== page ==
Health Care Ethical Principles – Medical Ethics Example

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"Health Care Ethical Principles" is a perfect example of a paper on medical ethics. Ethics is important for the success of any leadership and especially in a nursing setting. The ANA Code of ethics together with the ethical principles provides the guidance necessary for the leaders. Gardner’ s leadership tasks support the leaders and this is explained in detail using examples. Ethical Principles Utilitarianism aims to have the greatest happiness while deontology aims for adherence to the rules. The ethical codes are rules for the nurses which are meant to bring the greatest happiness to the patients while following the set rules to maintain the morality of the professionals.

The first of the ethical principles demands beneficence and non-maleficence meaning that the nurses should aim to do no harm to the patient and safeguard their rights. This is also captured in the third provision of the ANA code of ethics for nurses which indicates that the nurses should always seek to protect the rights of their patients as well as their health. The next principle is that of justice where the patients should be given equal quality treatment in procedures and services and elimination of any biasness.

This is supported by the first provision of the nurses’ code of ethics which insists on respecting the dignity and uniqueness of every individual no matter their differences or the nature of their health problems. This is possible through the maintenance of professionalism. Integrity is another ethical principle the nurses should adhere to. This principle aims at honesty and truthfulness to be maintained in order to maximize the benefits and happiness of the patient. The same is articulated in provision nine which demands the nurses to maintain integrity during their practice. Lastly is the principle of responsibility and fidelity to not only the patients but to those they work with as well.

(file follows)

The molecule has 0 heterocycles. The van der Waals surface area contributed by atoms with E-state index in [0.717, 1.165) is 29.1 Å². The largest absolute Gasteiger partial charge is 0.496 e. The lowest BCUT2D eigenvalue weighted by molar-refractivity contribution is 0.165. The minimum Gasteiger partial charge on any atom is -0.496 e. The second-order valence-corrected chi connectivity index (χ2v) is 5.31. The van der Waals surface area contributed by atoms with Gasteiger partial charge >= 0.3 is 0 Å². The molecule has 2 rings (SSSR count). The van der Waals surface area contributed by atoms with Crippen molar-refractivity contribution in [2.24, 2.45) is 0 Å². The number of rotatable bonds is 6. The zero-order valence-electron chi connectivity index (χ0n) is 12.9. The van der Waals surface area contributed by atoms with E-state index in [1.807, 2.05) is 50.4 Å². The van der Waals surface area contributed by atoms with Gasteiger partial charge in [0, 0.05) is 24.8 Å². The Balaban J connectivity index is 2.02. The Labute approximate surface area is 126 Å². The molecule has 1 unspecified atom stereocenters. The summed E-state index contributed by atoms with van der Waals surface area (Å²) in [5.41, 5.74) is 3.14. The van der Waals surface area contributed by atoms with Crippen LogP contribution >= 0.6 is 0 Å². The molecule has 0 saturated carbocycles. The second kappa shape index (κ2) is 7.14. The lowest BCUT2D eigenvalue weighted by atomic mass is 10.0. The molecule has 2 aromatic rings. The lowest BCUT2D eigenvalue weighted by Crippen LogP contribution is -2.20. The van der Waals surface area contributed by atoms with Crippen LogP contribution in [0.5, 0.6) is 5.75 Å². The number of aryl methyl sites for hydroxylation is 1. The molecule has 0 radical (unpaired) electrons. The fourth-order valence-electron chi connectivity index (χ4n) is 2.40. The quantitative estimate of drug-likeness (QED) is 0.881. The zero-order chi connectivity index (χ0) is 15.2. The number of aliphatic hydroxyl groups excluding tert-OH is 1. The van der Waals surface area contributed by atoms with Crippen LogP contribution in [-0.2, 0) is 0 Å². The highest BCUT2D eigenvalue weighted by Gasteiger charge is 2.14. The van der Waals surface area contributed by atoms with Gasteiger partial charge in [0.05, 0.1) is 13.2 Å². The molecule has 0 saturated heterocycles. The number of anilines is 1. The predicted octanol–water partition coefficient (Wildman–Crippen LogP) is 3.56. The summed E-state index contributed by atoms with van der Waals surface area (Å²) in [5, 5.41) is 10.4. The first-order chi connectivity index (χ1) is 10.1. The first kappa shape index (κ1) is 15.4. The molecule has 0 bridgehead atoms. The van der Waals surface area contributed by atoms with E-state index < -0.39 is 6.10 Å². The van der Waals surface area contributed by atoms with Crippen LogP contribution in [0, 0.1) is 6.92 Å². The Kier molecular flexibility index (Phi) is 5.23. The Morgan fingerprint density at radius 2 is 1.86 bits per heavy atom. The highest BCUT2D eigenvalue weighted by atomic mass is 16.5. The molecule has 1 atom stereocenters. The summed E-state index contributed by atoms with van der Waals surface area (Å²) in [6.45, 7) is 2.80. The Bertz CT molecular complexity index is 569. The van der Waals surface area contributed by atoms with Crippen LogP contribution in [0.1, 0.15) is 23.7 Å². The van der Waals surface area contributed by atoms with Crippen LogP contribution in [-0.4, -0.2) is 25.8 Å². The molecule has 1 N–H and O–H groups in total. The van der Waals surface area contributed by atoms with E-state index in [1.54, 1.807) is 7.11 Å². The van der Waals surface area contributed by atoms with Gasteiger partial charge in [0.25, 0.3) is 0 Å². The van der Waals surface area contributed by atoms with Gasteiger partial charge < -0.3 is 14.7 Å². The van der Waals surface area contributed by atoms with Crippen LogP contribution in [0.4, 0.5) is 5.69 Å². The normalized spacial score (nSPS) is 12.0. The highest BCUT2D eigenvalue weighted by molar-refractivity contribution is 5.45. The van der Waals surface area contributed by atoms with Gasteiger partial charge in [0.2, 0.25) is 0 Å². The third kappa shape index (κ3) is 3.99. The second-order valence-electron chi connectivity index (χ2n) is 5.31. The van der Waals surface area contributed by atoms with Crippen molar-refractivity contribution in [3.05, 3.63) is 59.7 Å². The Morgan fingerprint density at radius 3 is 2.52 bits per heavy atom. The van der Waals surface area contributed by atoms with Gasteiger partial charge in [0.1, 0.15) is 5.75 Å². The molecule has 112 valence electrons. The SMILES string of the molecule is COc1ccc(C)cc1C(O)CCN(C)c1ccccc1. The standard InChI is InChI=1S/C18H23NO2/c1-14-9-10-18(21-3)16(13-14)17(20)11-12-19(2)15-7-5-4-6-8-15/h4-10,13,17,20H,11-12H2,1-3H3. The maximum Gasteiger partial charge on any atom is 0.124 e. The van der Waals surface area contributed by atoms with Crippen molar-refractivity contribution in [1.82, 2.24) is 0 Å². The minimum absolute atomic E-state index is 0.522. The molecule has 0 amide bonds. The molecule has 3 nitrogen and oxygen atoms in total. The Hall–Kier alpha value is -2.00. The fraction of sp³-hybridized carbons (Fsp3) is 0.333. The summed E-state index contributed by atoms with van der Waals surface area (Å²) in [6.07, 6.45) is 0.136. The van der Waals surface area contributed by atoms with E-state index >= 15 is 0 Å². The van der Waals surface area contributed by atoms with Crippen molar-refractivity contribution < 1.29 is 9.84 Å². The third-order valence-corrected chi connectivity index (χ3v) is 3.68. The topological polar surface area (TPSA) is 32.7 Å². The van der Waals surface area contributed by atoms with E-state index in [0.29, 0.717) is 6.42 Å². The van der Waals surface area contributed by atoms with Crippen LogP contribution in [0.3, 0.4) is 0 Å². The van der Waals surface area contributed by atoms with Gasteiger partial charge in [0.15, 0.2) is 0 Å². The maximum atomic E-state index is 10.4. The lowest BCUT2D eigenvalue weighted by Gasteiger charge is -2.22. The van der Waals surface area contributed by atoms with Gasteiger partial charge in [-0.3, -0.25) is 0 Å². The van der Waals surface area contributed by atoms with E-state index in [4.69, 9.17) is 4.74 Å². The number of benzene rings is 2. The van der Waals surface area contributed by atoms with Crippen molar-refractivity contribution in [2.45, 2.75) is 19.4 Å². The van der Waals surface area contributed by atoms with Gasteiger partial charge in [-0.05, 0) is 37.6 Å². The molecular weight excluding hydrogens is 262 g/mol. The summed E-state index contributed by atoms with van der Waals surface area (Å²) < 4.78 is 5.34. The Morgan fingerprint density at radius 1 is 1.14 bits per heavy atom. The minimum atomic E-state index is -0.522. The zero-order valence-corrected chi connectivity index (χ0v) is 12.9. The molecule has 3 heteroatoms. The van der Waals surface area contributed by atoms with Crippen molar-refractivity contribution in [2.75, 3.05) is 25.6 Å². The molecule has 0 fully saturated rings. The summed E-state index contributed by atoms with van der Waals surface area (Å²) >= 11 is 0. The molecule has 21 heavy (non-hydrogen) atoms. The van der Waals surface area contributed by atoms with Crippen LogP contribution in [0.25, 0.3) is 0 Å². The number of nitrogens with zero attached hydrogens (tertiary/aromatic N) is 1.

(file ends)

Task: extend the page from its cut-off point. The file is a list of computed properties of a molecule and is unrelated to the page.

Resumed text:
Provision four of the ANA code of ethics emphasizes the same principle of nurses being responsible for their actions and in their professional conduct. Responsibility comes with accountability and this leads to following the set rules of the practice (Nunnery, 2012). Gardner’ s leadership examples Effective leadership according to Gardner means that the leader is involved in the performance of the following tasks: motivating, managing, affirming values, having goals, achieving unity with the people they lead, trust, and serving as a symbol (Gardner, 1993).

This level of leadership is evident in my supervisor. She is a very motivating individual always seeking those under her to be motivated in their jobs. She does this through different techniques such as rewards to the best of her nurses who get to participate in specific medical cases as well as get an extra day off work to just relax. There are also instances where the motivation is a chance at promotions within the hospital facility. Her leadership is also one that leads to unity within her group of nurses.

Twice every week we get to meet the whole group under her leadership and she would encourage dialogue, sharing of our experiences, challenges, and any hardships or success we might have encountered so far and let the others assist as well. These informal meetings have not only brought the group closer but have made us more of a family than just co-workers. Unity has made us lookout for each other in every case and our professional success rate has increased tremendously. She is also a manager who has specific goals for use each and every week which we work hard to fulfill while still ensuring that we maintain the ethical principles.